When you first start to think about personalizing your marketing you quickly run into the idea of segmenting your customer base.
Basic personalization like adding the customer's name to an email is useful but it's not that effective. You often need something more powerful which is where segmenting comes in.
Changing what messages and message content the customer sees based on their behavior, that's effective. That's where a customer who bought a dog bed in the past would be sent marketing for other dog products and where you'd feature dog imagery instead of cats or guinea pigs. That customer belongs to the "dog" segment.
Segmenting is just grouping customers based on some behavior or attributes.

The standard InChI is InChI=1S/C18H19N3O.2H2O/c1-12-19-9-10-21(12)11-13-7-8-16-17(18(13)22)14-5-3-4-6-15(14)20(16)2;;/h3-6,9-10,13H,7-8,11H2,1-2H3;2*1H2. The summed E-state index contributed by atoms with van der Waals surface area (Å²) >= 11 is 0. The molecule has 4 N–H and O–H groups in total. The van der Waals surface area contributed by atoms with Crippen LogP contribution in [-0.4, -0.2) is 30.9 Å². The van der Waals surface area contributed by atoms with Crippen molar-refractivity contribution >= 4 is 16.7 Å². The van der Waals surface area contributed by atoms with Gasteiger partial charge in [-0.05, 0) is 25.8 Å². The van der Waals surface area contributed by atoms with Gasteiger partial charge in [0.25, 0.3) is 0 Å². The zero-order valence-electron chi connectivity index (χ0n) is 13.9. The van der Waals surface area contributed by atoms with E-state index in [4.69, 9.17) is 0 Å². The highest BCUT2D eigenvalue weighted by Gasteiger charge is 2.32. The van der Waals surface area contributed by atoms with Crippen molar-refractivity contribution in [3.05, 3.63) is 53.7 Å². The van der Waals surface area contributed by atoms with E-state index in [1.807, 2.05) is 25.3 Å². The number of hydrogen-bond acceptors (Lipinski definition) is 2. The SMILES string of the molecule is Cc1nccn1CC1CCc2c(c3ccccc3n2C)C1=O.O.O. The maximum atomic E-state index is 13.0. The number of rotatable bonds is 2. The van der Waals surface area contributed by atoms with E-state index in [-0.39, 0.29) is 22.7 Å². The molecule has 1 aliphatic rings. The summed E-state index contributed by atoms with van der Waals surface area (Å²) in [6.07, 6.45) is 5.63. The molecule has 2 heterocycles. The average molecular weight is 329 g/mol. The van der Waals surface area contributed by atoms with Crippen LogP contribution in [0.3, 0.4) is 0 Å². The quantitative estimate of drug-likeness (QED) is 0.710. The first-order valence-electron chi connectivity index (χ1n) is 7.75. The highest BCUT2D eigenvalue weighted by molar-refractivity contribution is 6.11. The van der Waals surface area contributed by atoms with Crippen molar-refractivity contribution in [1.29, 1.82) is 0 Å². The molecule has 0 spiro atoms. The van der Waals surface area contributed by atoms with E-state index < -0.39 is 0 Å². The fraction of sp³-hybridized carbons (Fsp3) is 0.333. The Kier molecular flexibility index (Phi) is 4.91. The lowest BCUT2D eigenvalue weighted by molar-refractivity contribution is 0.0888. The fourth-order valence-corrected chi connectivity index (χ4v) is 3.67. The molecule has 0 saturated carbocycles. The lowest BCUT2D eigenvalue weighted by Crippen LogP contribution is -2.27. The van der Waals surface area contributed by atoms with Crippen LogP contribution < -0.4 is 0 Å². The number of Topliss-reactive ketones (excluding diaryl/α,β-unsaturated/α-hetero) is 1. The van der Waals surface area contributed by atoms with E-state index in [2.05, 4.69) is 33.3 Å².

Did they buy a dog product?
Have they bought in the past year?
Have they bought more than once?
Have they bought a dog product in the past year and first bought during December of 2019?
What behavior and attributes you segment by matters a lot and will depend on what your marketing goals are. Some are universal for all stores though (like #2 and #3 above). Those universal segments that can be created automatically using software using your customers. Often without you needing to do any data input or knowing how to build the segments.
These universal segments lets you take advantage of more powerful segmenting options that would be difficult to build by hand. Much like the RFM segmenting model used by Repeat Customer Insights. RFM is not a difficult model to understand but assigning scores to each customer gets complicated fast.
Just remember that customer segmenting is just a fancy way of grouping customers based on behavior or attributes. Which attributes you use depend on your business goals. The difficultly of segmenting will depend on how much work it takes to get those attributes for each customer.